Notable Moments in Steiff History
1895: First foreign business relationship with Harrods, London
1903: The east building, popularly known as the “virgin aquarium”, is built in a double glass steel construction. Later, other buildings of this type follow, which are now listed as historic buildings.
1931: The first figures were created with Disney, which is a partnership that continues today.
1980: The Margarete Steiff Museum opens to mark the 100th anniversary of Steiff. They also began producing limited numbers of replicas for Steiff enthusiasts.
1992: The Steiff Club is founded.
2005: The new Steiff Adventure Museum “Die Welt von Steiff” opened its doors for the first time to mark its 125th anniversary. The museum’s highlight is the extremely valuable 125 Karat Teddy bear edition.
What makes a Steiff Bear?
Mohair Fur and Felt Pads
Steiff used mohair for the bulk of their teddy bears due to its soft, bear-like texture. They also used felt patches to sew the teddys arms and feet closed while looking as close to a real bear as possible.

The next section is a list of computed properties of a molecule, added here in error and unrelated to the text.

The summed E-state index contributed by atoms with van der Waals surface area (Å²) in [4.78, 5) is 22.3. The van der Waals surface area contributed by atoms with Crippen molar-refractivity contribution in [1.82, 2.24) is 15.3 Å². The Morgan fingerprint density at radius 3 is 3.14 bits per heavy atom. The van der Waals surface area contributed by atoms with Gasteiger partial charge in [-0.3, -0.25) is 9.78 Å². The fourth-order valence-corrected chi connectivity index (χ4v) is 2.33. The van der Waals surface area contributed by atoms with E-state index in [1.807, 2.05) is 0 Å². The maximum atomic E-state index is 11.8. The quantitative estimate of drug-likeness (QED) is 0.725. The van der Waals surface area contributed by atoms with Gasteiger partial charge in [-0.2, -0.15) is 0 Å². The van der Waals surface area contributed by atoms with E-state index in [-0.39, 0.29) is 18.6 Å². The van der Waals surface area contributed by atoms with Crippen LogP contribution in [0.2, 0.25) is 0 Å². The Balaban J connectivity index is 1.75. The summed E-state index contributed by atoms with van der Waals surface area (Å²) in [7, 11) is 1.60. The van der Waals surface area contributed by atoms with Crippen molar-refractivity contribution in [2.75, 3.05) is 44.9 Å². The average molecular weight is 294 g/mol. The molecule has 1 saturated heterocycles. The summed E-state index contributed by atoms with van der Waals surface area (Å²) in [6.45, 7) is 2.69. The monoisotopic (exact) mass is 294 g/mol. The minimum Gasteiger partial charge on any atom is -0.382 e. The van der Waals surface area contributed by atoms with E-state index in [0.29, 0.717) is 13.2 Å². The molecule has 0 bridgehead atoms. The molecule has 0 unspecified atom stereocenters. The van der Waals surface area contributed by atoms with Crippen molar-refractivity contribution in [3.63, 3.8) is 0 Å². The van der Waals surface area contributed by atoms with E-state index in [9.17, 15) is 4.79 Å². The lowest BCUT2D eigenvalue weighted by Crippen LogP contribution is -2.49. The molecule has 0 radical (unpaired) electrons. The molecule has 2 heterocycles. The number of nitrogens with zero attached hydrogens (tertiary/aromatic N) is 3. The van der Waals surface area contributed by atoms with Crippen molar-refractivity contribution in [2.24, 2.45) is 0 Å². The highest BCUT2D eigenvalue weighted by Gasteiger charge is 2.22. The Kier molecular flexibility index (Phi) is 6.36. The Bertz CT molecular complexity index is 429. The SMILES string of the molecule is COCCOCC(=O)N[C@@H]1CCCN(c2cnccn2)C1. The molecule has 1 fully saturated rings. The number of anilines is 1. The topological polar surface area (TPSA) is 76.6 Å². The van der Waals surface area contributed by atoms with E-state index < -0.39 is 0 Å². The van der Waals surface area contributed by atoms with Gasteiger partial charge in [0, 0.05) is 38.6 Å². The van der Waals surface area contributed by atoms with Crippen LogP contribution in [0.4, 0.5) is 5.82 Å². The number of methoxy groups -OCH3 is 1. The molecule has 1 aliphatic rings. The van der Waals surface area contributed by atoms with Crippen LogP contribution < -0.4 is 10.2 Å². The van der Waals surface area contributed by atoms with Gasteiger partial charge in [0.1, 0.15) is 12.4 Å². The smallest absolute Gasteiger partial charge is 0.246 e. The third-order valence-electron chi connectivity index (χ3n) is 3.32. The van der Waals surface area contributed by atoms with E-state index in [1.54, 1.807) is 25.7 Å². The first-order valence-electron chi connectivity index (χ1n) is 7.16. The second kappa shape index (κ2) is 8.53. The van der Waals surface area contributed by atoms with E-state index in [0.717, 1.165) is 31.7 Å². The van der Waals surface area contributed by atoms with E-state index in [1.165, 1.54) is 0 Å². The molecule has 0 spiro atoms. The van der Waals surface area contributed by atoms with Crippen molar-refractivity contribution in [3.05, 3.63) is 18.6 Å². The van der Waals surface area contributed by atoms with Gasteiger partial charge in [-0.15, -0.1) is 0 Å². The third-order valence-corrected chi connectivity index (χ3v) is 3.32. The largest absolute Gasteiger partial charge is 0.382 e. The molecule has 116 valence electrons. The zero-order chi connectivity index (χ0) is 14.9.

Wood Wool Stuffing
Although not all of Steiff’s bears were stuffed with wood wool (excelsior), the most valuable of their bears were. These bears made a very distinct crunching noise when squeezed. By 1905, the bears’ bodies were filled with a softer stuffing (kapok), but their heads kept the excelsior padding to retain its facial structure.
Early Steiff bears were supported by a metal “skeleton” and gave them their iconic stiff appearance, allowing for movement of the limbs.
Finally, the “Button in Ear” is the most common way to tell if it’s a Steiff bear. The early bears will have an Elephant engraved onto the button, but most will have “Steiff” engraved with a yellow ribbon attached. If there is no button, this doesn’t mean it’s not a Steiff! It may have just come off with wear and teat, so a hole in the bear’s ear might indicate there was once a button there.
Steiff Bear Values